The superintendent of Greater Clark County Schools in southeast Indiana says a program designed to instill soft skills into students from pre-kindergarten through high school is receiving "full buy-in" from the local business community. Andrew Melin tells Inside INdiana Business Television the PRIDE program, launched in 2012, includes rigorous evaluations in 5th, 8th and 12th grades for students working toward a so-called Work Ethic Certificate that demonstrates a high level of achievement in career skills. Over the last two years, 30 percent or fewer have met the strict certification criteria. Melin says he has challenged local businesses to put "skin in the game" and they have responded.
"We have businesses that are making sure that kids with the certificate are guaranteed interviews" He adds "if they’re hired… they’ll get a higher rate of pay. So, it’s just been a full buy-in across the community."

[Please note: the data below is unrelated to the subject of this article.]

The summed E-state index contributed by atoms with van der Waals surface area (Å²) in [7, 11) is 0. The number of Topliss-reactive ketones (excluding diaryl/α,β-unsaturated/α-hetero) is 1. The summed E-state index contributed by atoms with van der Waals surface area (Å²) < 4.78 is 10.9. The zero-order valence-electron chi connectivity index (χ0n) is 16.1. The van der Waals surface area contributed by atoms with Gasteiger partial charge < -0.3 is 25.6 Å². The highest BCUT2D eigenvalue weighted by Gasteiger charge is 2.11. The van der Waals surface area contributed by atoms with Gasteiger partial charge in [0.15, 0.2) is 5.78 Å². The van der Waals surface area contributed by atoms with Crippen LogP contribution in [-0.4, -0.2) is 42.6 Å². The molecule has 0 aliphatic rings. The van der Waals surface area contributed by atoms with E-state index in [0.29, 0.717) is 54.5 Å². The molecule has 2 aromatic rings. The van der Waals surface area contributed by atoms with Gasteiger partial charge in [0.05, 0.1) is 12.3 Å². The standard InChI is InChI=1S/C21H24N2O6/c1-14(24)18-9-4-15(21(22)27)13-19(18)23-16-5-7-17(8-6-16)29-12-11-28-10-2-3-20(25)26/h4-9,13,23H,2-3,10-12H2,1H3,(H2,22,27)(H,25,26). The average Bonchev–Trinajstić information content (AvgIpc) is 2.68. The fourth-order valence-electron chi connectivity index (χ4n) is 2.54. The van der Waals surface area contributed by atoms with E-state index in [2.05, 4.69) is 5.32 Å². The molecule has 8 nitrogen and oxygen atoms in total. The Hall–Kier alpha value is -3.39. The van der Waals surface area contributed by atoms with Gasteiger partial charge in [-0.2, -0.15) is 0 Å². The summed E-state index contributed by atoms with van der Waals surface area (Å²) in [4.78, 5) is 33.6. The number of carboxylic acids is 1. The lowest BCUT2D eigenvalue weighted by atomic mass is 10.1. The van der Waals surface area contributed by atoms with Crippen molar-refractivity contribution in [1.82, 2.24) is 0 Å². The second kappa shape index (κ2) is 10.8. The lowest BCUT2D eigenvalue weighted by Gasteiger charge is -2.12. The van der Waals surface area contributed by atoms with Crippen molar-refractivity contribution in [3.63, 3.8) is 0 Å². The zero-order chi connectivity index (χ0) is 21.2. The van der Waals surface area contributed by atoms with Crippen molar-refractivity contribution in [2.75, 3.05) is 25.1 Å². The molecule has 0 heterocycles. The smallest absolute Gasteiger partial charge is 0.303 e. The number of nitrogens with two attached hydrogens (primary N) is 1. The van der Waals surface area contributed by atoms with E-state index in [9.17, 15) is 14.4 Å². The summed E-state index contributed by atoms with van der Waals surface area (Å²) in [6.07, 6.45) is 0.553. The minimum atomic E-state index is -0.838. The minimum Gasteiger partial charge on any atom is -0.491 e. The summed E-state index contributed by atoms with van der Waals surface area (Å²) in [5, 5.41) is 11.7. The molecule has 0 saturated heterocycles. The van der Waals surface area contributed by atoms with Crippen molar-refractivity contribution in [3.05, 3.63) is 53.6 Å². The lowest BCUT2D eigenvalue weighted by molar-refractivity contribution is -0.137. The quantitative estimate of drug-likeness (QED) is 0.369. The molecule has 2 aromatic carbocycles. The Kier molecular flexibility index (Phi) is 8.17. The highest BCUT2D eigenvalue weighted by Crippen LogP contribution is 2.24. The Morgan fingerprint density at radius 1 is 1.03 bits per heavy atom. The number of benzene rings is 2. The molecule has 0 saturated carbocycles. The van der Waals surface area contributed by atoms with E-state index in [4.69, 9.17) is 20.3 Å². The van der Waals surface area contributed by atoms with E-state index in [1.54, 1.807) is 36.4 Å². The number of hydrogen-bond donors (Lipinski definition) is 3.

Melin says 400 businesses have partnered on the program, which was crafted with the help of some 90 individual stakeholders from throughout the community. He expects the Work Ethic Certificate program to spread to 110 Indiana high schools next year and he says 25 high schools will launch their own version of the PRIDE program in 2018.
PRIDE stands for:
For students to receive a Work Ethic Certificate from the district, they must demonstrate PRIDE skills and:
- have 90 percent attendance
- one or less behavioral referral
- six hours school or community service
- "C" or better grade point average
Melin says the established a culture among students within the school corporation "that is unmatched."